In a major blow to the electronics giant Apple, a U.S. judge ruled on Wednesday that the company conspired with major U.S. publishers to illegally raise the price of electronic books.
The verdict by Judge Denise Cote of the US District Court in Manhattan sets the stage for a multi-million dollar trial for damages against Apple.
The case was brought by the US Department of Justice, which alleged that the company's late chief executive, Steve Jobs, reached agreements with five of the top six US publishers before Apple introduced the iPad in 2010 in order to sabotage Amazon.
At the time, Amazon dominated the e-book market, selling many titles for 9.99 dollars.
Though the publishers settled the case, Apple denied wrongdoing and said it would appeal against the verdict, which found that the company had played the central role in the price-fixing.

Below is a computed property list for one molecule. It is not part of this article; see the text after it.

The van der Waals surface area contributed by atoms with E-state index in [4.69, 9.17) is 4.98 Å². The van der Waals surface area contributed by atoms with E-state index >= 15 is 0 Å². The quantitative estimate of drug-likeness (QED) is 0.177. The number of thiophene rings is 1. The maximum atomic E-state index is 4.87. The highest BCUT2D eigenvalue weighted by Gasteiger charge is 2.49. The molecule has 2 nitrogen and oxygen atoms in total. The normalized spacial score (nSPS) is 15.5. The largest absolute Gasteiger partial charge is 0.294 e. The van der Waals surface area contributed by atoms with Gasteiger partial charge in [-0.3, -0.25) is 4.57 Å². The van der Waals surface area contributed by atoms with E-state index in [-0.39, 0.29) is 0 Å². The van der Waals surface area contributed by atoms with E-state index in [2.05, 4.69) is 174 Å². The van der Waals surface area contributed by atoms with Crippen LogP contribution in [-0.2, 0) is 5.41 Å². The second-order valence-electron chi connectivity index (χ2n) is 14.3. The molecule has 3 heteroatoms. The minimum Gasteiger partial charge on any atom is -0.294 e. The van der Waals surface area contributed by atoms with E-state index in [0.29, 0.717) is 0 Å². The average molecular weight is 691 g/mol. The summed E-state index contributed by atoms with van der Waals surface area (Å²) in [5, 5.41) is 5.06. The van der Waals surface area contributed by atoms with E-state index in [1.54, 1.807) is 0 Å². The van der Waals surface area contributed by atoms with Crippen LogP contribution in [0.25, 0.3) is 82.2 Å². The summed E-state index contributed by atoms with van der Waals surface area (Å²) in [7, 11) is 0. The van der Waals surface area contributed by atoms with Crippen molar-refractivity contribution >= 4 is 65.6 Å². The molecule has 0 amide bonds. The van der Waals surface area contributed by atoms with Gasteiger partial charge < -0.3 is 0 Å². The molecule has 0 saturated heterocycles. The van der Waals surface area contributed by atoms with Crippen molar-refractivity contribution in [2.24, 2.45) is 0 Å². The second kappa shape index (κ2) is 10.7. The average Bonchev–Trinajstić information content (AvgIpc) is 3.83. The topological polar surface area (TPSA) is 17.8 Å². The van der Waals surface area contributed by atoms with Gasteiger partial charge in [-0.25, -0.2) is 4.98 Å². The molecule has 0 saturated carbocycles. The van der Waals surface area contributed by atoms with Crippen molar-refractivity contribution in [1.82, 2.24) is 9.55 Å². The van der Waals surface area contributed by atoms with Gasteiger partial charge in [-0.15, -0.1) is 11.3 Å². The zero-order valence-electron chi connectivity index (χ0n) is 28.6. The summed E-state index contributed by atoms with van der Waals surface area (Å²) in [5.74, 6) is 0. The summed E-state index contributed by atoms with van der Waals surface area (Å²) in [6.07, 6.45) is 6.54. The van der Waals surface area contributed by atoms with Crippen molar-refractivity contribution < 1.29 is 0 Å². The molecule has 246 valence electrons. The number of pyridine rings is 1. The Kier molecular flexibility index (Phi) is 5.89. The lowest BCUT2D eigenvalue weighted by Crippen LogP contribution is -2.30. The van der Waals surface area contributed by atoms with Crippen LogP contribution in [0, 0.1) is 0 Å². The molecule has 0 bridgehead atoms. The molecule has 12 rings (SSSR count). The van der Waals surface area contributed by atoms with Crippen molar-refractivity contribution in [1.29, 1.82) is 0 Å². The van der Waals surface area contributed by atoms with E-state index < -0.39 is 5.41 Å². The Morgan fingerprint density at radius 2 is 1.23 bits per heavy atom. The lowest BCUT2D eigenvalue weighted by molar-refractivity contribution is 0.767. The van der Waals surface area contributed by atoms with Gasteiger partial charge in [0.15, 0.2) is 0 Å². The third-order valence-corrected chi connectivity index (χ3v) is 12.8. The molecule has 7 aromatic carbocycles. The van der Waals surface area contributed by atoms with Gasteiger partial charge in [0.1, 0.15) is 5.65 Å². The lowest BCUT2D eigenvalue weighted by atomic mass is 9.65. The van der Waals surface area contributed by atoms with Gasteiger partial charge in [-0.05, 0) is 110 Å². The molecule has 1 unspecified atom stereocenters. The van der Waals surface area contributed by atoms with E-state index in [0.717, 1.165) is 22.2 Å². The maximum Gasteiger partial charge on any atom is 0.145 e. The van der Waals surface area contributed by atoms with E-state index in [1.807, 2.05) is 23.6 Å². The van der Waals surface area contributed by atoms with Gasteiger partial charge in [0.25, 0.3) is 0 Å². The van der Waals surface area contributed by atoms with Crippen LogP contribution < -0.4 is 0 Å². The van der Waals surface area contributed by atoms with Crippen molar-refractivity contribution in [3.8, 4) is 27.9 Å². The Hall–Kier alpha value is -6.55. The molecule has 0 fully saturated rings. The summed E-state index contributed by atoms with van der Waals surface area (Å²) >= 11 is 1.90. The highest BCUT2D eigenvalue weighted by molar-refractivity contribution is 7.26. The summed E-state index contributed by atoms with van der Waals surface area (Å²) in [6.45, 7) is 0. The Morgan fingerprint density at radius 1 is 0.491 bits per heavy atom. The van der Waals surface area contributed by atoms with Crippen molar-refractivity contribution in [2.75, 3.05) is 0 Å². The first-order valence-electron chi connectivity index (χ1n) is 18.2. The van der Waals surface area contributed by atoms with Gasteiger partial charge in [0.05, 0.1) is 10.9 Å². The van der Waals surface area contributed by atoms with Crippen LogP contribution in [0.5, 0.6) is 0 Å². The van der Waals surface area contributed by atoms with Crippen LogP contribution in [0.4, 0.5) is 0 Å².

Without Apple's orchestration of this conspiracy, it would not have succeeded as it did in the spring of 2010, Cote ruled.
"Through their conspiracy they forced Amazon (and other resellers) to relinquish retail pricing authority and then they raised retail e-book prices," Cote added. "Those higher prices were not the result of regular market forces but of a scheme in which Apple was a full participant."
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